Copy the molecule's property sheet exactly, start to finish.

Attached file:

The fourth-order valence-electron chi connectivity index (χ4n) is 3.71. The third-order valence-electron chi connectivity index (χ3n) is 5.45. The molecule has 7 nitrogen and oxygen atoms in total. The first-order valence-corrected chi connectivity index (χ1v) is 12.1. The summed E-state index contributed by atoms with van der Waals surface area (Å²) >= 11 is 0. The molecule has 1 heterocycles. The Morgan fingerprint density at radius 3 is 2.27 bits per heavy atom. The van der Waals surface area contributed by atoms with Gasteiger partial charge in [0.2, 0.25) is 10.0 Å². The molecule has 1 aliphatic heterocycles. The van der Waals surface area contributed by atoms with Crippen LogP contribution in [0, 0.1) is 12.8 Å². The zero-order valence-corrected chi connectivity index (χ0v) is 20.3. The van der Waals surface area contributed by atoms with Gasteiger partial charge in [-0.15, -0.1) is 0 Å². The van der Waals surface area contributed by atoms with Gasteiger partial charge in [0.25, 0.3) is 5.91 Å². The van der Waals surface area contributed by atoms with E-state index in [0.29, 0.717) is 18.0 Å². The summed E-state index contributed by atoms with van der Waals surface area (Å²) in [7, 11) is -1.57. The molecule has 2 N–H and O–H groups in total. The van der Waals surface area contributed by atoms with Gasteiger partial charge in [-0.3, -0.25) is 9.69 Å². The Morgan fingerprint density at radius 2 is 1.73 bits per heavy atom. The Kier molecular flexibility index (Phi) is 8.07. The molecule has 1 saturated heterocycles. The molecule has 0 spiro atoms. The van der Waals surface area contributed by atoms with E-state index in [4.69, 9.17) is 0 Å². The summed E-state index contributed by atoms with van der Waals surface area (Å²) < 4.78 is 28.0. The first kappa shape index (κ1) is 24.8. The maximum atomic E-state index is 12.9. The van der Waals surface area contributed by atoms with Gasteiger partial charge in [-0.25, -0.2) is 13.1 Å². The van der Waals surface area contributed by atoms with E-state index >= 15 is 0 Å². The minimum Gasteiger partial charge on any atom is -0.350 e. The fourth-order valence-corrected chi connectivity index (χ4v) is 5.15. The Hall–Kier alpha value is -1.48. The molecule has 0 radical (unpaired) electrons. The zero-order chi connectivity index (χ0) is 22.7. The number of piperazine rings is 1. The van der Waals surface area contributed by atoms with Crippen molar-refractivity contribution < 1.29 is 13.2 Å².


The fourth-order valence-electron chi connectivity index (χ4n) is 3.71. The third-order valence-electron chi connectivity index (χ3n) is 5.45. The molecule has 7 nitrogen and oxygen atoms in total. The first-order valence-corrected chi connectivity index (χ1v) is 12.1. The summed E-state index contributed by atoms with van der Waals surface area (Å²) >= 11 is 0. The molecule has 1 heterocycles. The Morgan fingerprint density at radius 3 is 2.27 bits per heavy atom. The van der Waals surface area contributed by atoms with Gasteiger partial charge in [0.2, 0.25) is 10.0 Å². The molecule has 1 aliphatic heterocycles. The van der Waals surface area contributed by atoms with Crippen LogP contribution in [0, 0.1) is 12.8 Å². The zero-order valence-corrected chi connectivity index (χ0v) is 20.3. The van der Waals surface area contributed by atoms with Gasteiger partial charge in [-0.15, -0.1) is 0 Å². The van der Waals surface area contributed by atoms with Gasteiger partial charge in [0.25, 0.3) is 5.91 Å². The van der Waals surface area contributed by atoms with E-state index in [0.29, 0.717) is 18.0 Å². The summed E-state index contributed by atoms with van der Waals surface area (Å²) in [7, 11) is -1.57. The molecule has 2 N–H and O–H groups in total. The van der Waals surface area contributed by atoms with Gasteiger partial charge in [-0.3, -0.25) is 9.69 Å². The Morgan fingerprint density at radius 2 is 1.73 bits per heavy atom. The Kier molecular flexibility index (Phi) is 8.07. The molecule has 1 saturated heterocycles. The molecule has 0 spiro atoms. The van der Waals surface area contributed by atoms with E-state index in [4.69, 9.17) is 0 Å². The summed E-state index contributed by atoms with van der Waals surface area (Å²) < 4.78 is 28.0. The first kappa shape index (κ1) is 24.8. The maximum atomic E-state index is 12.9. The van der Waals surface area contributed by atoms with Gasteiger partial charge in [-0.25, -0.2) is 13.1 Å². The van der Waals surface area contributed by atoms with E-state index >= 15 is 0 Å². The minimum Gasteiger partial charge on any atom is -0.350 e. The fourth-order valence-corrected chi connectivity index (χ4v) is 5.15. The Hall–Kier alpha value is -1.48. The molecule has 0 radical (unpaired) electrons. The zero-order chi connectivity index (χ0) is 22.7. The number of piperazine rings is 1. The van der Waals surface area contributed by atoms with Crippen molar-refractivity contribution < 1.29 is 13.2 Å².